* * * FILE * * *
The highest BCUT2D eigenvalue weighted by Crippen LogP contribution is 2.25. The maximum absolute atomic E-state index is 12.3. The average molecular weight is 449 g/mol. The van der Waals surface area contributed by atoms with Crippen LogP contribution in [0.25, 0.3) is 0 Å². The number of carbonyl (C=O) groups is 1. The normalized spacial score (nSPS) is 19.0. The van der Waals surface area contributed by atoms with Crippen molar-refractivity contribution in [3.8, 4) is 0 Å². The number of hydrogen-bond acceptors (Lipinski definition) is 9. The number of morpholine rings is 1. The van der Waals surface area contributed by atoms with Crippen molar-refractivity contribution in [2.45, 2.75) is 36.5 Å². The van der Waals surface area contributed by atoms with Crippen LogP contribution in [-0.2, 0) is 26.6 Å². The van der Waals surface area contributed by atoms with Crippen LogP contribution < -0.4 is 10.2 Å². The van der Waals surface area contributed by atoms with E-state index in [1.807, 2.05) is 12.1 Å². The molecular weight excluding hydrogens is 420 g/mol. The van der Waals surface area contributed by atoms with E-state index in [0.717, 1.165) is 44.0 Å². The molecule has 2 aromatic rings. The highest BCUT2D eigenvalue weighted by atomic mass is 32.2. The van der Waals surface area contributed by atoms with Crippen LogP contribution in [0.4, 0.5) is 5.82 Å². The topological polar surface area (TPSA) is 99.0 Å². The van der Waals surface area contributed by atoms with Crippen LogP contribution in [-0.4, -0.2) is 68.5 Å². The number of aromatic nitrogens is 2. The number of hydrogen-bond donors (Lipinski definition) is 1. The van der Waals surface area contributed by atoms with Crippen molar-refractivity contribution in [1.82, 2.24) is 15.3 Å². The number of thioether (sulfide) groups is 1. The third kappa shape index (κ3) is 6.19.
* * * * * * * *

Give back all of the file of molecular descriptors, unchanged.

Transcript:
The highest BCUT2D eigenvalue weighted by Crippen LogP contribution is 2.25. The maximum absolute atomic E-state index is 12.3. The average molecular weight is 449 g/mol. The van der Waals surface area contributed by atoms with Crippen LogP contribution in [0.25, 0.3) is 0 Å². The number of carbonyl (C=O) groups is 1. The normalized spacial score (nSPS) is 19.0. The van der Waals surface area contributed by atoms with Crippen molar-refractivity contribution in [3.8, 4) is 0 Å². The number of hydrogen-bond acceptors (Lipinski definition) is 9. The number of morpholine rings is 1. The van der Waals surface area contributed by atoms with Crippen molar-refractivity contribution in [2.45, 2.75) is 36.5 Å². The van der Waals surface area contributed by atoms with Crippen LogP contribution in [-0.2, 0) is 26.6 Å². The van der Waals surface area contributed by atoms with Crippen LogP contribution < -0.4 is 10.2 Å². The van der Waals surface area contributed by atoms with E-state index in [1.807, 2.05) is 12.1 Å². The molecular weight excluding hydrogens is 420 g/mol. The van der Waals surface area contributed by atoms with E-state index in [0.717, 1.165) is 44.0 Å². The molecule has 2 aromatic rings. The highest BCUT2D eigenvalue weighted by atomic mass is 32.2. The van der Waals surface area contributed by atoms with Crippen LogP contribution in [0.4, 0.5) is 5.82 Å². The topological polar surface area (TPSA) is 99.0 Å². The van der Waals surface area contributed by atoms with Crippen LogP contribution in [-0.4, -0.2) is 68.5 Å². The number of aromatic nitrogens is 2. The number of hydrogen-bond donors (Lipinski definition) is 1. The van der Waals surface area contributed by atoms with Crippen molar-refractivity contribution in [1.82, 2.24) is 15.3 Å². The number of thioether (sulfide) groups is 1. The third kappa shape index (κ3) is 6.19.